New Watch! • 09 Sep 2021
Girard-Perregaux Unveils a New Tourbillon with Three Flying Bridges
Before the Tourbillon with Three Flying Bridges, Girard-Perregaux unveiled the ‘Tourbillon with Three Gold Bridges‘ in 1867. Unusually, the bridges, three functional parts typically hidden from view, were made an aesthetic element. By taking this decision, the Manufacture became known for making the invisible visible – this approach radically altered the way the manufacturer would make watches in the future.
For its 230th anniversary, Girard-Perregaux is revisiting its iconic models and releasing new creations which draw inspiration from its past. At Geneva Watch Days 2021, Girard-Perregaux introduced the Tourbillon with Three Flying Bridges, featuring three Neo Bridges made of pink gold – the first time all three Neo bridges have been made from this noble metal. After releasing the Free Bridge in 2020, the release of the new Tourbillon with Three Flying Bridges is the final addition to join the company’s Bridges collection.
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Why Three Bridges?
The three bridges not only support the geartrain, barrel and tourbillon, they also act as the main-plate. The result is that the bridges appear to float in mid-air. This unusual construction required the Maison to affix the indexes to the flange which in turn is attached to the case. The upper and lower surfaces of the pink gold bridges are dressed in black PVD coating; only the slim, vertical flanks of each bridge are exposed. The bridges can be described as ‘discreet luxury’; where only those in the know are aware of their precious nature.
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Upholding Traditional Watchmaking Techniques
Each bridge is painstakingly chamfered by hand using a small piece of boxwood, a technique employed for hundreds of years. It takes a time-served artisan one full day to achieve a perfect finish. While the Tourbillon with Three Flying Bridges appears contemporary, it continues to uphold many of the traditional techniques synonymous with Haute Horlogerie.
Patrick Pruniaux, CEO of Girard-Perregaux, remarks, “We wanted to create a watch that provides a bridge to our past but also demonstrates our vision for the future. It draws on the talents of our artisans and watchmakers, pairing traditional methods with innovative techniques.
The Tourbillon with Three Flying Bridges embraces three-dimensional architecture, allowing the wearer to see many parts typically hidden away. Since its inception, Girard-Perregaux has made the invisible visible, something I expect it will continue to do for the next 230 years. However, where our team has chosen to add a slight twist is by making the bridges from gold and then shrouding them in black PVD, save for their sides. It seems wonderfully indulgent, a trait synonymous with luxury, that will remain a secret to most people, except for those in the know.”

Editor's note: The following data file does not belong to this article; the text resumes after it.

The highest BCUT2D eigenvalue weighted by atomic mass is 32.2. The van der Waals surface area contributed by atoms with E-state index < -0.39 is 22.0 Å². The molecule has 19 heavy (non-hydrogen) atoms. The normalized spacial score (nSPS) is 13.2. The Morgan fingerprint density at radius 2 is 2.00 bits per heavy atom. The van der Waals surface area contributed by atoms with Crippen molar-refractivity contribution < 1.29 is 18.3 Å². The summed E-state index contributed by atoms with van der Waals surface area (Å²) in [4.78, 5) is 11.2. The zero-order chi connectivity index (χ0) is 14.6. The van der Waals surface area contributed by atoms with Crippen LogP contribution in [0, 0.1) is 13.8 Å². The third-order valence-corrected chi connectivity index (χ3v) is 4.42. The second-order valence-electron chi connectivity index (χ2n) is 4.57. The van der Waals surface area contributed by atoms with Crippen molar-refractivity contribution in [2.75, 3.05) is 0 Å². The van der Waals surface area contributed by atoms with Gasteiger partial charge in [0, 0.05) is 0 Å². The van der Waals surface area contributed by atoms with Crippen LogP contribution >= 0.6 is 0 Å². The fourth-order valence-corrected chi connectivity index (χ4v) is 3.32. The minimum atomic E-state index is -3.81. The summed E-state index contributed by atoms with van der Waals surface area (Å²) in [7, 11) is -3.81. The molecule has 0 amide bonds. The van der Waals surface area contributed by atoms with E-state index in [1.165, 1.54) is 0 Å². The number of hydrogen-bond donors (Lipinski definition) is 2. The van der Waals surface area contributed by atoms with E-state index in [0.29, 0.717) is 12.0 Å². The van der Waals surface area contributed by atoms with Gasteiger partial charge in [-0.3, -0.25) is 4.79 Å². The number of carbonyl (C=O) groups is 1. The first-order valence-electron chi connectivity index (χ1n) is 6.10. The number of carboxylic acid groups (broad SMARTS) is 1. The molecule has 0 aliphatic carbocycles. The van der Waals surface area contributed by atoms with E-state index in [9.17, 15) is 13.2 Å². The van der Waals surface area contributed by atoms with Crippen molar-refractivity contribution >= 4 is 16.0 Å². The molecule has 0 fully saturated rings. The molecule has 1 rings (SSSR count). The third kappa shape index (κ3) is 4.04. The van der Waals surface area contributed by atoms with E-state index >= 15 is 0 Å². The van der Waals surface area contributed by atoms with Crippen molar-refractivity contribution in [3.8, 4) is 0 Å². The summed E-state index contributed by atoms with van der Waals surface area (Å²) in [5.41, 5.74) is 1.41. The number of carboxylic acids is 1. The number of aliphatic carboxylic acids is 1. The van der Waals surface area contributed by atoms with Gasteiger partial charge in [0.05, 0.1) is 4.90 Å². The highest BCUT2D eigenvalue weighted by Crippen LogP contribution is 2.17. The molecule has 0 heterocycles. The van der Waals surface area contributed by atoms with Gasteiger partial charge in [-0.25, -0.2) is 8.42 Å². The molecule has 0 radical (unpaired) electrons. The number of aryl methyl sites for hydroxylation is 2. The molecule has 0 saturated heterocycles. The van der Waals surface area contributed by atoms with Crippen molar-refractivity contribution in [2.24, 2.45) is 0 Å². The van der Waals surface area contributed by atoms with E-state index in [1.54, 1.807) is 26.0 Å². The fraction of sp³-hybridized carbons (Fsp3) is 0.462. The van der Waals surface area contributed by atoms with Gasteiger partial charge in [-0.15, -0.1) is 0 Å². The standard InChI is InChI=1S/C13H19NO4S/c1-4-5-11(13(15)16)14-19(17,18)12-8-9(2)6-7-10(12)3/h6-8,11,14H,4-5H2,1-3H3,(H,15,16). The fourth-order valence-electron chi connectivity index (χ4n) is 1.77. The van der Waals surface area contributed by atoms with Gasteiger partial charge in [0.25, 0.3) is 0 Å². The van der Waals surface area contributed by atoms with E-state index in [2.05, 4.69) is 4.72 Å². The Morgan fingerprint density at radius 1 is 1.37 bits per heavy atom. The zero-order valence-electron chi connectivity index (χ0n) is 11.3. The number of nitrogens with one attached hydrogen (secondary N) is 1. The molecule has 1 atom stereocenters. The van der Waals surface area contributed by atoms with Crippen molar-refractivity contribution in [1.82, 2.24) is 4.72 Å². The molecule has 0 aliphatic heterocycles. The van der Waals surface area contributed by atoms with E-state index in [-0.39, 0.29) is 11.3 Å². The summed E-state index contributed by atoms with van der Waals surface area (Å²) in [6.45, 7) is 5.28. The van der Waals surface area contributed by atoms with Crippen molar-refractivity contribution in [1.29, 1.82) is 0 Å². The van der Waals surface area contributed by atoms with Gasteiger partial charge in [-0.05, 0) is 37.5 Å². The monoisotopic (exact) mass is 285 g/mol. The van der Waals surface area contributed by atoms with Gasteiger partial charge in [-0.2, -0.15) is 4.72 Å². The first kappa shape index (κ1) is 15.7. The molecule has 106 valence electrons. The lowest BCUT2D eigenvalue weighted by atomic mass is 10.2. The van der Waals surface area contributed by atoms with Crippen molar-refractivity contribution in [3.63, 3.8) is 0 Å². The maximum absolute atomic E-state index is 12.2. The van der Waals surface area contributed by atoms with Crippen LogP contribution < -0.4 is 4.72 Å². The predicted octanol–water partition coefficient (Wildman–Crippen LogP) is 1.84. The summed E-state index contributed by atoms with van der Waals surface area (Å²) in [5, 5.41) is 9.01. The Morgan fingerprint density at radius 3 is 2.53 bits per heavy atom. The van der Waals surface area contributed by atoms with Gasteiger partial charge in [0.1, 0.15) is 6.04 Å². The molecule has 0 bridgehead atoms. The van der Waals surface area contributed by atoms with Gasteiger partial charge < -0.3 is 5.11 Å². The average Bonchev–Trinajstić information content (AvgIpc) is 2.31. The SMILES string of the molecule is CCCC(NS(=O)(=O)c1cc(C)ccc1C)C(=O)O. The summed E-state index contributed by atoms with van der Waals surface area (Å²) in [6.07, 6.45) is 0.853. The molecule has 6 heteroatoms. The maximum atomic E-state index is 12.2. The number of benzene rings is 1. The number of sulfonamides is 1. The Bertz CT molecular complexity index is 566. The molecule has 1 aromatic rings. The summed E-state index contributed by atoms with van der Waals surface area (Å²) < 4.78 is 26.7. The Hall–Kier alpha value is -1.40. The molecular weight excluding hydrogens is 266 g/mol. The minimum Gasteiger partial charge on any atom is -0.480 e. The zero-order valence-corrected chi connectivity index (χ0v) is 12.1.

Legible Dial Design
Despite its complexity, the dial remains clean, uncluttered, and simple to read, with the barrel, gear train and tourbillon arranged along a north-south axis. The barrel is positioned in the upper portion of the dial and sits above a white gold micro-rotor, harnessing energy from the motion of the wearer’s wrist. The vertical sides of the rotor are engraved with the watch’s model name, a subtle detail which perfectly demonstrates the Manufacture’s attention to detail.
Subtle Historical Inspiration
The tourbillon is positioned to the base of the dial. Its cage is lyre-shaped, a historical design dating back to the 19th century, albeit in this instance it is made of ultra-modern Grade 5 titanium. A blued hand on the cage rotates 360° every minute and serves as a small seconds display. The tourbillon cage is comprised of 79 components and weighs a mere 0.25 grams. This remarkably low mass mitigates energy consumption, thereby contributing to the movement’s impressive power-reserve of 60 hours (minimum).
The sapphire crystal, positioned atop the dial, has gently sloping sides that curve downwards to the outer edge of the case middle, hence the model eschews a conventional bezel. To achieve this eye-catching aesthetic, it takes between four to five times more material than a regular sapphire crystal. It also necessitates much expertise to polish the crystal box to a flawless conclusion. Surprisingly, having expended much effort making this upper sapphire crystal, the time-served craftsperson has to repeat the exercise and make a similar crystal box to shroud the underside of the watch head. By equipping the Tourbillon with Three Flying Bridges with upper and lower crystal box sapphire crystals, the Manufacture has imbued the model with a harmonious degree of symmetry.
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